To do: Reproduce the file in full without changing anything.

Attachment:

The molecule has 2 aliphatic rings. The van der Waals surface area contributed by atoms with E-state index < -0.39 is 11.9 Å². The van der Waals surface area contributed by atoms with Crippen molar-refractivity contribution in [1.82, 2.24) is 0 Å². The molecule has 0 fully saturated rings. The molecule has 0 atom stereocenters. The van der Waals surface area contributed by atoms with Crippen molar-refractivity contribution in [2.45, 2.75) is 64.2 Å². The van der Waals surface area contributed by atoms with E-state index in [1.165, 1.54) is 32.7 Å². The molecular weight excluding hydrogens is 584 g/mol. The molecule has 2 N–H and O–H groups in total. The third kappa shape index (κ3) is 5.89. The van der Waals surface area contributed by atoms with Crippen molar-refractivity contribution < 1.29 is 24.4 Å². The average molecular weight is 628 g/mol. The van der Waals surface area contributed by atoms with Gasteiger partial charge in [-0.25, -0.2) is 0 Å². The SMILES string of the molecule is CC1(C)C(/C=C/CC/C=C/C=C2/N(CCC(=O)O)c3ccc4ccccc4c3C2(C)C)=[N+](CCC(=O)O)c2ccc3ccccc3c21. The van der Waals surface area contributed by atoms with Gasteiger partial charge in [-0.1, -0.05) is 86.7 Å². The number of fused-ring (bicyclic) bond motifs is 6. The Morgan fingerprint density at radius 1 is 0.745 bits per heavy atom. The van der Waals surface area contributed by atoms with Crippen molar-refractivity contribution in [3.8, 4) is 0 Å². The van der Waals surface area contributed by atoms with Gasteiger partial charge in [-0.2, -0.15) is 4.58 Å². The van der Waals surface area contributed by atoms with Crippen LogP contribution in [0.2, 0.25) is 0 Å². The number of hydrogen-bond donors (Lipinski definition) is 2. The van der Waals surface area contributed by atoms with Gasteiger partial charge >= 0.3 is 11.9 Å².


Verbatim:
The molecule has 2 aliphatic rings. The van der Waals surface area contributed by atoms with E-state index < -0.39 is 11.9 Å². The van der Waals surface area contributed by atoms with Crippen molar-refractivity contribution in [1.82, 2.24) is 0 Å². The molecule has 0 fully saturated rings. The molecule has 0 atom stereocenters. The van der Waals surface area contributed by atoms with Crippen molar-refractivity contribution in [2.45, 2.75) is 64.2 Å². The van der Waals surface area contributed by atoms with E-state index in [1.165, 1.54) is 32.7 Å². The molecular weight excluding hydrogens is 584 g/mol. The molecule has 2 N–H and O–H groups in total. The third kappa shape index (κ3) is 5.89. The van der Waals surface area contributed by atoms with Crippen molar-refractivity contribution < 1.29 is 24.4 Å². The average molecular weight is 628 g/mol. The van der Waals surface area contributed by atoms with Gasteiger partial charge in [-0.25, -0.2) is 0 Å². The SMILES string of the molecule is CC1(C)C(/C=C/CC/C=C/C=C2/N(CCC(=O)O)c3ccc4ccccc4c3C2(C)C)=[N+](CCC(=O)O)c2ccc3ccccc3c21. The van der Waals surface area contributed by atoms with Gasteiger partial charge in [-0.1, -0.05) is 86.7 Å². The number of fused-ring (bicyclic) bond motifs is 6. The Morgan fingerprint density at radius 1 is 0.745 bits per heavy atom. The van der Waals surface area contributed by atoms with Crippen molar-refractivity contribution in [3.8, 4) is 0 Å². The van der Waals surface area contributed by atoms with Gasteiger partial charge in [-0.2, -0.15) is 4.58 Å². The van der Waals surface area contributed by atoms with Crippen LogP contribution in [0.2, 0.25) is 0 Å². The number of hydrogen-bond donors (Lipinski definition) is 2. The van der Waals surface area contributed by atoms with Gasteiger partial charge >= 0.3 is 11.9 Å².